Feds phasing out largest economic development tax incentive in history

Forget about auto sector grants or aerospace grants, by far the largest corporate tax break (or government incentive to stimulate economic development) in Canadian history has been the tax break to develop the oil sands*. In the new Federal budget, Canada plans to phase out the tax break for oil-sands producers.

The government estimates the oil-sands tax credit that’s being phased out is worth an average of $300 million a year. Now, we don’t know the total amount (I am sure it could be found if one looked) but it is easily in the billions of dollars.

This is why I always chuckle when the Fraser Institute or the Canada West Foundation or the editor of any of the Alberta papers or Alberta politicians grumble about ‘corporate welfare’ in Atlantic Canada while firms in their province receive billions in tax breaks. I wonder what these folks would say if the Feds put a multi-billion tax break in place in Atlantic Canada to stimulate say manufacturing projects or new media projects. That will never happen but as a hypothetical question, I think it’s an interesting academic exercise.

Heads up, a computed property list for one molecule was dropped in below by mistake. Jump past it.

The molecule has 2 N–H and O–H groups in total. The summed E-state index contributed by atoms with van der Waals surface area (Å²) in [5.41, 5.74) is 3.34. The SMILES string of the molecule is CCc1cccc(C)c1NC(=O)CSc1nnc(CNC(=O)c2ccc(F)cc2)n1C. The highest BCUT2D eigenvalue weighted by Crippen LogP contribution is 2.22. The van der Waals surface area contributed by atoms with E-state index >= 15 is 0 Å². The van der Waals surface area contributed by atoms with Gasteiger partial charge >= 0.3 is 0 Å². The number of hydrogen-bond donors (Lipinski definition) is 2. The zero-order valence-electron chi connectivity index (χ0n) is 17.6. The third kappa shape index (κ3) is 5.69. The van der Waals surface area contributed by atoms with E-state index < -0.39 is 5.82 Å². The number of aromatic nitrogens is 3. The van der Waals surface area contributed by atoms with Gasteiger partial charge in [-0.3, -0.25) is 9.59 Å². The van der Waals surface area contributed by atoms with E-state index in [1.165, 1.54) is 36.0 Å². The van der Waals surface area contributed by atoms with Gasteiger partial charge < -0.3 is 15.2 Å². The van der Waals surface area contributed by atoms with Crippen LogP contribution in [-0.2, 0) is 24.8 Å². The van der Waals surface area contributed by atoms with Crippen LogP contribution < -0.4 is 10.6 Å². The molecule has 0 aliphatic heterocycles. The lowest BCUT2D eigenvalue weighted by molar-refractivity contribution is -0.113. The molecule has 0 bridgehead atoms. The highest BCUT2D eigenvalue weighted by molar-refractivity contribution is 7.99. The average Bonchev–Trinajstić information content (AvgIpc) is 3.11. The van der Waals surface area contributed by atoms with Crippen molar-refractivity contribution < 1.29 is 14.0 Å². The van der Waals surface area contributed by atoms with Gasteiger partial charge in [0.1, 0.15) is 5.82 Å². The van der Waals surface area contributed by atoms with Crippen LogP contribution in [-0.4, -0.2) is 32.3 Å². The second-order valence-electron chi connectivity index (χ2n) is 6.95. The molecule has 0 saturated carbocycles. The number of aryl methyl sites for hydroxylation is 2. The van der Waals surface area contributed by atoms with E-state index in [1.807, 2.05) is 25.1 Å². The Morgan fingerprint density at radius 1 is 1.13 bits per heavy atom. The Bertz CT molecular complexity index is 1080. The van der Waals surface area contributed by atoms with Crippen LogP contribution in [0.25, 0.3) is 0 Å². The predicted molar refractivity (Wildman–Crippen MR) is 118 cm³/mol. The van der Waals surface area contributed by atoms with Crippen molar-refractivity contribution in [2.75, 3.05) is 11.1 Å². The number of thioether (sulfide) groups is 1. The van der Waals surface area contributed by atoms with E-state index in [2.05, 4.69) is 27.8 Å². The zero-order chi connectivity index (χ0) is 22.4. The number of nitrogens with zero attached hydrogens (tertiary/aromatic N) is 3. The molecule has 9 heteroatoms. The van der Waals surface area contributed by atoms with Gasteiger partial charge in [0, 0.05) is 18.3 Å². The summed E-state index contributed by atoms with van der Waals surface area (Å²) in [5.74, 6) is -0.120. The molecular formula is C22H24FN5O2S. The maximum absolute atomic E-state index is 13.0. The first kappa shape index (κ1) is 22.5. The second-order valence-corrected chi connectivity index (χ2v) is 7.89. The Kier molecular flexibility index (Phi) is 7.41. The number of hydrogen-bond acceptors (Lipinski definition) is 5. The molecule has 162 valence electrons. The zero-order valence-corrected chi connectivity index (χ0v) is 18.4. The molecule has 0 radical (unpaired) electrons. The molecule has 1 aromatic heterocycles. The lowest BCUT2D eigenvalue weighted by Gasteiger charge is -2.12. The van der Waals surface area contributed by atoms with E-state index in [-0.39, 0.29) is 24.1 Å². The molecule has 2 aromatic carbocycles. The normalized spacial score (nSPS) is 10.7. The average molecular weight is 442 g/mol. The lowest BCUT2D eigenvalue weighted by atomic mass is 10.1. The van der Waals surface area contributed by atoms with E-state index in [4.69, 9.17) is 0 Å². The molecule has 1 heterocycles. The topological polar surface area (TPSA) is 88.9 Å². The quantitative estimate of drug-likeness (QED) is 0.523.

Now the gravy train is over. But Albertans shouldn’t fret. PM Harper announced a new billion dollar incentive program for farmers that will be disporportionally beneficial to their province.

*Not including agricultural subsidies.

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0 Responses to Feds phasing out largest economic development tax incentive in history

  1. Conrad says:

    Watching Jack Layton commenting on the budget, one line that stuck was in reference to car manufacturing, and he was outraged that it should have required the Green Component in New Cars to be built in Canada, as is these jobs could end elsewhere.

    Well, Jack, if these jobs would be in Canada, how many New Brunswickers would benefit from this move?